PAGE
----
It may come as no surprise that one third of Fortune 100 companies globally are oil and gas. However, with even Saudi Aramco, the 4th richest company in the world now set to be sold off by the Persian government, it looks like oil is seeing its last days. This is a bold move, certainly for a country holding what has amounted to the largest reserve of oil in the world – and it speaks volumes about how Middle-Eastern countries are viewing the future of energy, and climate change.
To highlight the growing shift to renewable energy, RE100 (set up by the international non-profit the Climate Group) is so far involved with 81 of the worlds largest multinationals who have made plans to go 100% renewable. These companies include two founding members; Swiss Re and Ikea, as well as many familiar names including Walmart, Microsoft, Goldman Sachs, Google, Unilever, Starbucks, H&M, Nestle, Nike, Philips and HP to name a few. As the list grows, so do the opportunities and innovations that power them; and the business case for energy independence and intelligent planning continues to propagate. Many companies have different approaches to their targets – some developing private wind farms and solar parks, others sourcing their energy from existing RE suppliers.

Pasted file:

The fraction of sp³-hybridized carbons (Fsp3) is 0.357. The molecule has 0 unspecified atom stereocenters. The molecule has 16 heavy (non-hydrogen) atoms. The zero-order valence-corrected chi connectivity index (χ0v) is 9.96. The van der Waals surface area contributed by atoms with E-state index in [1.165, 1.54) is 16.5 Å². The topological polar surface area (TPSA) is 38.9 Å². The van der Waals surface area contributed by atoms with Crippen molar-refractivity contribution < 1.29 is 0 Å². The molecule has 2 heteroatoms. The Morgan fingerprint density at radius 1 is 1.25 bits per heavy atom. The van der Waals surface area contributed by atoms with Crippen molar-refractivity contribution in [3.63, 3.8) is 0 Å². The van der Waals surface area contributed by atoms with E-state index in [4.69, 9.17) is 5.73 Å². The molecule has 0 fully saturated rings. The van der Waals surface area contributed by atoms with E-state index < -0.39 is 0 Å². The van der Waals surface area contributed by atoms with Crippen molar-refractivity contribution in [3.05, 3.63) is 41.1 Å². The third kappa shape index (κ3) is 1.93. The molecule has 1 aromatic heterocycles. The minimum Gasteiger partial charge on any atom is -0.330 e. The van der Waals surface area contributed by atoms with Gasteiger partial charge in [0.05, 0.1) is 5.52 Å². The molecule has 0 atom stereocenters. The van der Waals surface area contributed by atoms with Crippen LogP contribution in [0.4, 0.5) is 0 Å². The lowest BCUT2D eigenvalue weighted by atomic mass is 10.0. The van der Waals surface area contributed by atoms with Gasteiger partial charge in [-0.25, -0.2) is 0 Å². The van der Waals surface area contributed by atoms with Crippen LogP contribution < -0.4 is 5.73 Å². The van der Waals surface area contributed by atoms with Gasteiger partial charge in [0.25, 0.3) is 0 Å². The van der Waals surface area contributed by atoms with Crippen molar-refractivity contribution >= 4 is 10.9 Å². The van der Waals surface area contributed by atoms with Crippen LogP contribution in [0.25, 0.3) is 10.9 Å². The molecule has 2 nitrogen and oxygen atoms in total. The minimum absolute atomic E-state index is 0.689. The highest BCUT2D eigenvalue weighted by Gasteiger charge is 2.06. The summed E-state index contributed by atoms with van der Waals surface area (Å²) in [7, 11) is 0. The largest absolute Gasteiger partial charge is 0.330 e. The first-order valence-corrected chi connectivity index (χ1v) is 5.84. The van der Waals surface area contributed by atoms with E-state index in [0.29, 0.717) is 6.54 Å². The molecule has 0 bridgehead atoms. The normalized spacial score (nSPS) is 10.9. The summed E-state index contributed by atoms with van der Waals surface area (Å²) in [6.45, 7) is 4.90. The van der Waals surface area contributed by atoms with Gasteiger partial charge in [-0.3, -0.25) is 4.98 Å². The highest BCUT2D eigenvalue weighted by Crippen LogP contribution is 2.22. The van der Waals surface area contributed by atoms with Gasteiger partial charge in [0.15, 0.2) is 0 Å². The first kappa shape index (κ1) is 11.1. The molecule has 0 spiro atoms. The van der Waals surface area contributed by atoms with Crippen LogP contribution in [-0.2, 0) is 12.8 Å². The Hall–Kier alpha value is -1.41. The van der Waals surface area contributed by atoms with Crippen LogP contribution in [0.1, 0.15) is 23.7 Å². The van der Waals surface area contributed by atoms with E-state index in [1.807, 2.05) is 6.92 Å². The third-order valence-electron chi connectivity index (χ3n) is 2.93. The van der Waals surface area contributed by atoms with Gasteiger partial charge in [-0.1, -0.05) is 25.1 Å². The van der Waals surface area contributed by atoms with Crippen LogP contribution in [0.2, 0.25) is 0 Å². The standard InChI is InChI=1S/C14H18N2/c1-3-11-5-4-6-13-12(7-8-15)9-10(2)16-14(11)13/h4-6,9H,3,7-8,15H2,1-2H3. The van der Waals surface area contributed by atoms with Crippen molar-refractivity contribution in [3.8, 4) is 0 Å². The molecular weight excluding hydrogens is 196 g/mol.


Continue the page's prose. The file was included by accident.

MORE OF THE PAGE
The motivation behind this shift may seem straightforward, but each approach is different. Johnson & Johnson announced their public commitment to reduce CO2 emissions in 2000, and since 2010 have reduced these emissions by 10%. This has been achieved in a number of ways; installing 3MW wind turbines on their properties in Ireland and installing 500KW fuel cells in California, 3.2MW solar systems in Puerto Rico with 5.7MW of further energy projects planned. They aim to be 100% renewably powered by 2050. As Paulette Frank explains, the advances in energy security made now make financial sense while at the same time serve to underline the core values of a traditional family brand that have made the company so successful over the years.
This initiative is one of many who have been motivated by the Paris Agreement and other commitments to reduce carbon emissions and increase energy security by using clean energy. As Dubai’s recent announcement to achieve 75% renewable electricity by 2050 shows, even countries who have traditionally relied heavily on burning fossil fuels are now moving away from the energy source at an increasing rate. In many cases, it is the growing awareness of climate change, and in others it is simply cost.